Prior to trial, the government proffered the testimony of Bornfield's codefendants, Terrell and Gonzagowski, as to their observations and other knowledge of Bornfield's recreational use of cocaine and marijuana. The government proffered Terrell's testimony that he provided Bornfield with cocaine and used cocaine with Bornfield 30 to 40 times between 1988 and 1993 and Gonzagowski's testimony that he provided Bornfield with approximately $200 worth of cocaine on four or five occasions in exchange for Bornfield's preparation of falsified tax returns. The government asserted that the evidence was inextricably intertwined with the money laundering and structuring offenses showing the long standing relationship between Bornfield, Terrell, and Gonzagowski. In the alternative, the government argued that pursuant to Fed.R.Evid. 404(b) the evidence circumstantially established Bornfield's knowledge that the $13,000 in cash he received from Laurenda and deposited in his bank account was from drug trafficking. Bornfield, in turn, filed a motion in limine to exclude this evidence on the grounds that it was inadmissible under Fed.R.Evid. 404(b).

The district court denied Bornfield's motion. The court determined that Terrell could testify he provided cocaine to and used cocaine with Bornfield and that Gonzagowski could testify that he paid Bornfield for tax preparation services with cocaine. The court excluded cumulative testimony of drug usage and testimony that Terrell and/or Gonzagowski merely observed Bornfield using cocaine. Although neither party sought a limiting instruction regarding this evidence, the court, on its own motion, included such an instruction advising the jury that it could only consider the evidence of Bornfield's drug usage for the limited purpose of determining whether he had the state of mind or knowledge necessary to commit the crime charged in Count 1 of the indictment. (Appellant's Appendix, Vol. III at 946-51). See id. Vol. I at 157; Vol. III at 986-87.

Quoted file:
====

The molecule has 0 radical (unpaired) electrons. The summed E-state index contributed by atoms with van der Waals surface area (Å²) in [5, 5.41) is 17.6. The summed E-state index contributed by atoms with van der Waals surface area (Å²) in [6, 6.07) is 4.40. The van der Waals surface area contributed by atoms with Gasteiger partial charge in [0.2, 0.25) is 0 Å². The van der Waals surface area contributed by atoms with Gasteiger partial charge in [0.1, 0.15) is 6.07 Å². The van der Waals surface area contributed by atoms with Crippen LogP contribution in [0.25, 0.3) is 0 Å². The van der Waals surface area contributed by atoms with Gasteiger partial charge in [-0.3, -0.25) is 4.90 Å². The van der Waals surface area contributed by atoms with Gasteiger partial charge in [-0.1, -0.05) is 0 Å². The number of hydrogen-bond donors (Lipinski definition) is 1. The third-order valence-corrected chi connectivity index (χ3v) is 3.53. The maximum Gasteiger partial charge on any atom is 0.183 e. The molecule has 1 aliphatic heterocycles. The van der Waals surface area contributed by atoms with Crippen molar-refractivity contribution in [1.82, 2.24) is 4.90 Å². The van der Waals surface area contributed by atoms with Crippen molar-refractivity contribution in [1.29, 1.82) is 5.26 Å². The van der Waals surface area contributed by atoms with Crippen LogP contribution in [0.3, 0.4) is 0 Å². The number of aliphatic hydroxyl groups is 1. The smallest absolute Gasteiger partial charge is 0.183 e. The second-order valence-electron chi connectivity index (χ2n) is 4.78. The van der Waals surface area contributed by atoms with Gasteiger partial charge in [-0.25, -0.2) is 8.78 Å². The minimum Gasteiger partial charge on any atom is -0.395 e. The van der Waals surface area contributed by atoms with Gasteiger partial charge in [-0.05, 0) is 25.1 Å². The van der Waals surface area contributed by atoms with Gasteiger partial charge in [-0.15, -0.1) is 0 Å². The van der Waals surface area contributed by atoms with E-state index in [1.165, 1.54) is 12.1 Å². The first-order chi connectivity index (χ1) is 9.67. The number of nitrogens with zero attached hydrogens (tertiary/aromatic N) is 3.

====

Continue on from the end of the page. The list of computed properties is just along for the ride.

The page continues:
On January 13, 1997, Bornfield's trial commenced. At the beginning of the fourth day of trial, the courtroom clerk and the court reporter informed the court and the parties that on two occasions a juror voiced dissatisfaction with the pace of the trial. The courtroom clerk advised that a juror asked her about the length of the trial, expressing her displeasure with the repetitive nature of the questioning process and, specifically, with counsel for the government. Id. Vol. II at 683. The courtroom clerk commented that the juror was "very irate" and "really upset." Id. The disgruntled juror voiced this opinion in the presence of two other jurors and made similar comments to the court reporter. Id. at 683-84 After discussion with counsel and over Bornfield's objection, the court decided to dismiss the juror in question as the alternate at the end of the trial. Id. at 690-91.

On January 17, 1997, the jury returned a verdict of guilty of money laundering in Count 1 and not guilty of structuring currency transactions in Count 2. The jury also returned a special verdict in favor of forfeiture with respect to Count 1. On May 5, 1997, the district court ordered forfeiture of $13,007.42 contained in account number 01-2620936-0 at Sunwest Bank, Albuquerque, New Mexico. In addition, Bornfield was sentenced to 24 months imprisonment and two years of supervised release.

On appeal, Bornfield contends that: (1) the district court erred by instructing the jury on deliberate ignorance; (2) the district court erred in admitting evidence of his prior recreational drug use; (3) there is insufficient evidence to support his conviction; (4) he was denied his Sixth Amendment right to an impartial jury when the district court refused to excuse a juror for misconduct and bias toward the parties; and (5) the district court erred in ordering the forfeiture of $13,007.42 from his bank account.

Discussion

I. Deliberate Ignorance Instruction

Bornfield contends that the district court erred by instructing the jury on deliberate ignorance with respect to Count 1, the money laundering charge. He contends that the government failed to present evidence he performed deliberate acts to avoid actual knowledge that the $13,000 cash from Gonzagowski was criminally derived property and that the form of the instruction was erroneous.

Page 1129